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Scotland announces XL bully ban dates
The new laws in Scotland will mirror those already in force in England and Wales.
Owners will need an exemption certificate by 31 July.

The Scottish government has announced the dates when new XL bully legislation will come into force.

Subject to parliamentary approval, it will be illegal to sell, gift, or exchange an XL bully dog in Scotland from 23 February 2024. XL bullies will also need to wear a muzzle and be kept on a lead when in a public place.

From 31 July 2024, it will be against the law to own an XL bully without an exemption certificate.

Details of how to apply for a certificate will be announced in the coming weeks alongside support measures. The Scottish government has said that it will use the same definition of an XL bully as the one used by the UK government in England and Wales.

Siobhian Brown, minister for victims and community safety, said: “It is vital XL bully dog owners get ready for the first stage of legal safeguards that will come into force on 23 February. These new rules are intended to prevent risks to public safety and animal welfare and keep our communities safe.

“The second stage of legal safeguards will provide owners seeking an exemption an appropriate length of time to decide how to prepare for the forthcoming change in the law ahead of the 31 July deadline.

“The vast majority of dog owners are responsible animal lovers and we know owning a dog brings with it important responsibilities. I would encourage owners to make themselves aware of the new laws and get ready for them.”

The decision by the Scottish government to follow the UK government in legislating against XL bully dogs has been criticised by animal welfare organisations.

Scottish SPCA chief superintendent Mike Flynn said: “We recognise that the Scottish government feel that they have had little choice in implementing these ‘safeguards’, but we are concerned that these regulations are being rushed through. We are reviewing next steps when it comes to XL bullies currently in our care.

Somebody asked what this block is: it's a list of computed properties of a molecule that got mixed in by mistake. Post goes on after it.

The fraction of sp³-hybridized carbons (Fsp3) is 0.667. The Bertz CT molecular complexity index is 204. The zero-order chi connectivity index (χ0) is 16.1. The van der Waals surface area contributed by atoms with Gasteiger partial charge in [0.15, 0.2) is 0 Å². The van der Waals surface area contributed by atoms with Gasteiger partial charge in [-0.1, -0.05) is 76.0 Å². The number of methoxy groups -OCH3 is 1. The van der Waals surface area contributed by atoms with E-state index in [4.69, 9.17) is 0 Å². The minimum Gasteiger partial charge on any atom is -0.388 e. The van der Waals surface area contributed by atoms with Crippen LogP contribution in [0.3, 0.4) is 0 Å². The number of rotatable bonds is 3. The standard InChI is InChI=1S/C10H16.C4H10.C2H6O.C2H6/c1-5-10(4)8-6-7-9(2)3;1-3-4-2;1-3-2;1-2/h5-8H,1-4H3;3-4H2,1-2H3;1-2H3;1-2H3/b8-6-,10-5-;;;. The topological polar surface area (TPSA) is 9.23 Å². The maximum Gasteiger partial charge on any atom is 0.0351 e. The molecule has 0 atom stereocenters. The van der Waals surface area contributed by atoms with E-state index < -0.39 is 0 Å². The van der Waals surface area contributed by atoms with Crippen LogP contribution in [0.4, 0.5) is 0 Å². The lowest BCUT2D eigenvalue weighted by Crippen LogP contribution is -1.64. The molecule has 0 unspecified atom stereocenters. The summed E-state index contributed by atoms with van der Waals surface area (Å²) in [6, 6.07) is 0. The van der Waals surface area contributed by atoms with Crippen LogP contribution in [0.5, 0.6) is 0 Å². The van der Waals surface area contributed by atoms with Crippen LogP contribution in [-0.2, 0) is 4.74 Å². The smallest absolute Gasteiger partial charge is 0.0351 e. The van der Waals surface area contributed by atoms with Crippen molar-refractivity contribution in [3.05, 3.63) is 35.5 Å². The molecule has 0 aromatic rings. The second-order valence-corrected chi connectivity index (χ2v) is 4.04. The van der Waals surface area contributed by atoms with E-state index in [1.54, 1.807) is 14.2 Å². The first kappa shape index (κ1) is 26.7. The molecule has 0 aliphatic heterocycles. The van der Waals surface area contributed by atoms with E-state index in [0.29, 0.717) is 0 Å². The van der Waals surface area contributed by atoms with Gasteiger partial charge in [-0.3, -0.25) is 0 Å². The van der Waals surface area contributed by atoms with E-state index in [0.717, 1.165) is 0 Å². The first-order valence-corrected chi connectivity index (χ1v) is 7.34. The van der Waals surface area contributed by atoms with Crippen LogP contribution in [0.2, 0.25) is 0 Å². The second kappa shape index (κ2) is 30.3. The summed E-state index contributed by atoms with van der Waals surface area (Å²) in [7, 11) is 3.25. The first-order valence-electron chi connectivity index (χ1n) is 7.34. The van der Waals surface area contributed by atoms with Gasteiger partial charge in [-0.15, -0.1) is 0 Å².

“We fully support legislation to protect the public, and we are deeply concerned about the rise in dog control related incidents, but the Scottish SPCA has long opposed restrictions that focus specifically on certain types of dogs.”

Image © Shutterstock

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Bristol uni celebrates 75 years of teaching vets

News Story 1
 The University of Bristol's veterinary school is celebrating 75 years of educating veterinary students.

Since the first group of students were admitted in October 1949, the school has seen more than 5,000 veterinary students graduate.

Professor Jeremy Tavare, pro vice-chancellor and executive dean for the Faculty of Health and Life Sciences, said: "I'm delighted to be celebrating Bristol Veterinary School's 75 years.

"Its excellence in teaching and research has resulted in greater understanding and some real-world changes benefiting the health and welfare of both animals and humans, which is testament to the school's remarkable staff, students and graduates." 

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News Shorts
RCVS HQ to temporarily relocate

The headquarters of the Royal College of Veterinary Surgeons (RCVS) is to move temporarily, ahead of its permanent relocation later in the year.

From Monday, 26 February 2024, RCVS' temporary headquarters will be at 2 Waterhouse Square, Holborn, London. This is within walking distance of its current rented offices at The Cursitor, Chancery Lane.

RCVS have been based at The Cursitor since February 2022, following the sale of its Westminster premises the previous March.

However, unforeseen circumstances relating to workspace rental company WeWork filing for bankruptcy means The Cursitor will no longer operate as a WeWork space. The new temporary location is still owned by WeWork.

RCVS anticipates that it will move into its permanent location at Hardwick Street, Clerkenwell, later on in the year.